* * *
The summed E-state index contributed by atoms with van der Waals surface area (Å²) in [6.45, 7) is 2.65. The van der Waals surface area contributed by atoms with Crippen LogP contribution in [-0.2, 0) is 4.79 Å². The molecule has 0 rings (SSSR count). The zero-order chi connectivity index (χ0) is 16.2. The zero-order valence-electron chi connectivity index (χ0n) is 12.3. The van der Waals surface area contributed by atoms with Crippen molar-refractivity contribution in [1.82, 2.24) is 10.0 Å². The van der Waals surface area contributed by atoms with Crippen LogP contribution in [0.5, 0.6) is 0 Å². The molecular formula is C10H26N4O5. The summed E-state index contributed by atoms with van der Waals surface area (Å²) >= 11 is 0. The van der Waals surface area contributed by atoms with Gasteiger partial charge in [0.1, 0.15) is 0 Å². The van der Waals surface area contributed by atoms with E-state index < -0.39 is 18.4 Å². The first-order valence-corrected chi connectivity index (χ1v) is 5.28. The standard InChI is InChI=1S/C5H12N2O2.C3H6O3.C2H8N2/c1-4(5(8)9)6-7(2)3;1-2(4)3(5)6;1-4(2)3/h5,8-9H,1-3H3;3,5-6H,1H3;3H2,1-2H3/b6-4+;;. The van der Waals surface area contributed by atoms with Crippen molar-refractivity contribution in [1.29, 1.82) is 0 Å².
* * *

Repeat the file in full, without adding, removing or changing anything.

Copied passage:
The summed E-state index contributed by atoms with van der Waals surface area (Å²) in [6.45, 7) is 2.65. The van der Waals surface area contributed by atoms with Crippen LogP contribution in [-0.2, 0) is 4.79 Å². The molecule has 0 rings (SSSR count). The zero-order chi connectivity index (χ0) is 16.2. The zero-order valence-electron chi connectivity index (χ0n) is 12.3. The van der Waals surface area contributed by atoms with Crippen molar-refractivity contribution in [1.82, 2.24) is 10.0 Å². The van der Waals surface area contributed by atoms with Crippen LogP contribution in [0.5, 0.6) is 0 Å². The molecular formula is C10H26N4O5. The summed E-state index contributed by atoms with van der Waals surface area (Å²) >= 11 is 0. The van der Waals surface area contributed by atoms with Gasteiger partial charge in [0.1, 0.15) is 0 Å². The van der Waals surface area contributed by atoms with E-state index < -0.39 is 18.4 Å². The first-order valence-corrected chi connectivity index (χ1v) is 5.28. The standard InChI is InChI=1S/C5H12N2O2.C3H6O3.C2H8N2/c1-4(5(8)9)6-7(2)3;1-2(4)3(5)6;1-4(2)3/h5,8-9H,1-3H3;3,5-6H,1H3;3H2,1-2H3/b6-4+;;. The van der Waals surface area contributed by atoms with Crippen molar-refractivity contribution in [1.29, 1.82) is 0 Å².